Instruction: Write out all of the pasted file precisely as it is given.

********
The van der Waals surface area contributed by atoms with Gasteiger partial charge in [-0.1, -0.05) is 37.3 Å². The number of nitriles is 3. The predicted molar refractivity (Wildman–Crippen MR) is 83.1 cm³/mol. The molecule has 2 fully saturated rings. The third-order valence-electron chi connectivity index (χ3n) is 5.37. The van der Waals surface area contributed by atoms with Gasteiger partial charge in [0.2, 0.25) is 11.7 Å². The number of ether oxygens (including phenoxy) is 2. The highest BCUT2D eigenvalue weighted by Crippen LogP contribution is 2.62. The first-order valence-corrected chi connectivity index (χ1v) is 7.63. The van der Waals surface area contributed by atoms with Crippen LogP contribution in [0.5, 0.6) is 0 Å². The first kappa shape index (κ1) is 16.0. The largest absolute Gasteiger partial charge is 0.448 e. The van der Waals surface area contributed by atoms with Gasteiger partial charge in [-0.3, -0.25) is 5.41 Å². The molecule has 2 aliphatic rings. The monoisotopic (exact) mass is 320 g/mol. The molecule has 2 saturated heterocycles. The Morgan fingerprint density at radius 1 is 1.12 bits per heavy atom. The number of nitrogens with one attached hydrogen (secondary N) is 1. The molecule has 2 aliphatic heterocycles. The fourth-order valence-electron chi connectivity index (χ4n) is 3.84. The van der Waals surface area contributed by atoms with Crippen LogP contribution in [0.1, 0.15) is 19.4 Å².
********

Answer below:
The van der Waals surface area contributed by atoms with Gasteiger partial charge in [-0.1, -0.05) is 37.3 Å². The number of nitriles is 3. The predicted molar refractivity (Wildman–Crippen MR) is 83.1 cm³/mol. The molecule has 2 fully saturated rings. The third-order valence-electron chi connectivity index (χ3n) is 5.37. The van der Waals surface area contributed by atoms with Gasteiger partial charge in [0.2, 0.25) is 11.7 Å². The number of ether oxygens (including phenoxy) is 2. The highest BCUT2D eigenvalue weighted by Crippen LogP contribution is 2.62. The first-order valence-corrected chi connectivity index (χ1v) is 7.63. The van der Waals surface area contributed by atoms with Crippen LogP contribution in [0.5, 0.6) is 0 Å². The first kappa shape index (κ1) is 16.0. The largest absolute Gasteiger partial charge is 0.448 e. The van der Waals surface area contributed by atoms with Gasteiger partial charge in [-0.3, -0.25) is 5.41 Å². The molecule has 2 aliphatic rings. The monoisotopic (exact) mass is 320 g/mol. The molecule has 2 saturated heterocycles. The Morgan fingerprint density at radius 1 is 1.12 bits per heavy atom. The number of nitrogens with one attached hydrogen (secondary N) is 1. The molecule has 2 aliphatic heterocycles. The fourth-order valence-electron chi connectivity index (χ4n) is 3.84. The van der Waals surface area contributed by atoms with Crippen LogP contribution in [0.1, 0.15) is 19.4 Å².